Well, that's the basics of my thoughts on this subject.
PS - I took a swig out of my bottle of Everclear when I bought it. It was awful!
Last edited by Kirk Keyes; 02-08-2010 at 05:35 PM. Click to view previous post history.
For up from the ashes, up from the ashes, grow the roses of success!
I agree with Kirk. I would like to add the following:
"Ethylene glycol (IUPAC name: ethane-1,2-diol) is an organic compound widely used as an automotive antifreeze and a precursor to polymers. In its pure form, it is an odorless, colorless, syrupy, liquid. Ethylene glycol is toxic, and ingestion can result in death."
And to continue:
"Ethylene glycol is moderately toxic with an oral LDLO = 786 mg/kg for humans. The major danger is due to its sweet taste, thus unlike for other poisons, children and animals are more inclined to consume large quantities of it. Upon ingestion, ethylene glycol is oxidized to glycolic acid which is, in turn, oxidized to oxalic acid, which is toxic. It and its toxic byproducts first affect the central nervous system, then the heart, and finally the kidneys. Ingestion of sufficient amounts can be fatal if untreated."
"Propylene glycol is used:
* As a solvent in many pharmaceuticals, including oral, injectable and topical formulations. Notably, diazepam, which is insoluble in water, uses propylene glycol as its solvent in its clinical, injectable form.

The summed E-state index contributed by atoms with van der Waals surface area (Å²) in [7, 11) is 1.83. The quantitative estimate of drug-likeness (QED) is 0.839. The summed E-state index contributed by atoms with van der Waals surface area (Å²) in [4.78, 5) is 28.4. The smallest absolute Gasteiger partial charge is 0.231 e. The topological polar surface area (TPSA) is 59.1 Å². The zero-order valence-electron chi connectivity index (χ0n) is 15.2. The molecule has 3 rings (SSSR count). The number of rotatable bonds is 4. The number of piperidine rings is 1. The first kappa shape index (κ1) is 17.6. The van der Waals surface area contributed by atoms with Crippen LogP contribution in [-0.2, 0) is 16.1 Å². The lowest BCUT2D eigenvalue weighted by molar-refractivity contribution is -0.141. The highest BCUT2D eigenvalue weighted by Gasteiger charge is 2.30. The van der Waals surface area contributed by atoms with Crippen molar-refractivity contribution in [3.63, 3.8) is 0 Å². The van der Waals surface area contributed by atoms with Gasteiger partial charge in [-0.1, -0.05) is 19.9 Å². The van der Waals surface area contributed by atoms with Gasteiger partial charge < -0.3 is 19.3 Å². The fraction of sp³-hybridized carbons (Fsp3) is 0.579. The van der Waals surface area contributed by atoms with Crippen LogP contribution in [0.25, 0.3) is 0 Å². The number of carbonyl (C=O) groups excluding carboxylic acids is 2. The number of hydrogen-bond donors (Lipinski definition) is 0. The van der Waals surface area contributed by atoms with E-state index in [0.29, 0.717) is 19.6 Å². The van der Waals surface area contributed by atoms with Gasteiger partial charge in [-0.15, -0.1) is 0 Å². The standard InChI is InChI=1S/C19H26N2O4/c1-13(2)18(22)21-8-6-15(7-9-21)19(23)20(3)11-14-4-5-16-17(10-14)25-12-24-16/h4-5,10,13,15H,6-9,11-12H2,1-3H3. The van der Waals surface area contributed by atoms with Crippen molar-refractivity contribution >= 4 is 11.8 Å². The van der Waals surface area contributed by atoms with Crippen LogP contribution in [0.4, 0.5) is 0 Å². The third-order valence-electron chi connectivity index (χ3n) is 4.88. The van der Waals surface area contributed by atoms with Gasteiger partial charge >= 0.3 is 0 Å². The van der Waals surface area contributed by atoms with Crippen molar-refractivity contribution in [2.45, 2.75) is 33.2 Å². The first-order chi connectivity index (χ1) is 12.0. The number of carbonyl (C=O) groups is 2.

* As a humectant food additive, labeled as E number E1520
* As an emulsification agent in Angostura and orange bitters
* As a moisturizer in medicines, cosmetics, food, toothpaste, mouth wash, and tobacco products
* As a carrier in fragrance oils
* As an ingredient in massage oils
* In hand sanitizers, antibacterial lotions, and saline solutions
* In smoke machines to make artificial smoke for use in firefighters' training and theatrical productions
* In electronic cigarettes, it is used to deliver vaporized nicotine
* As a solvent for food colors and flavorings
* As an ingredient, along with wax and gelatin, in the production of paintballs
* As a moisture stabilizer (humectant) for snus (Swedish style snuff).
* As a cooling agent for beer and wine glycol jacketed fermentation tanks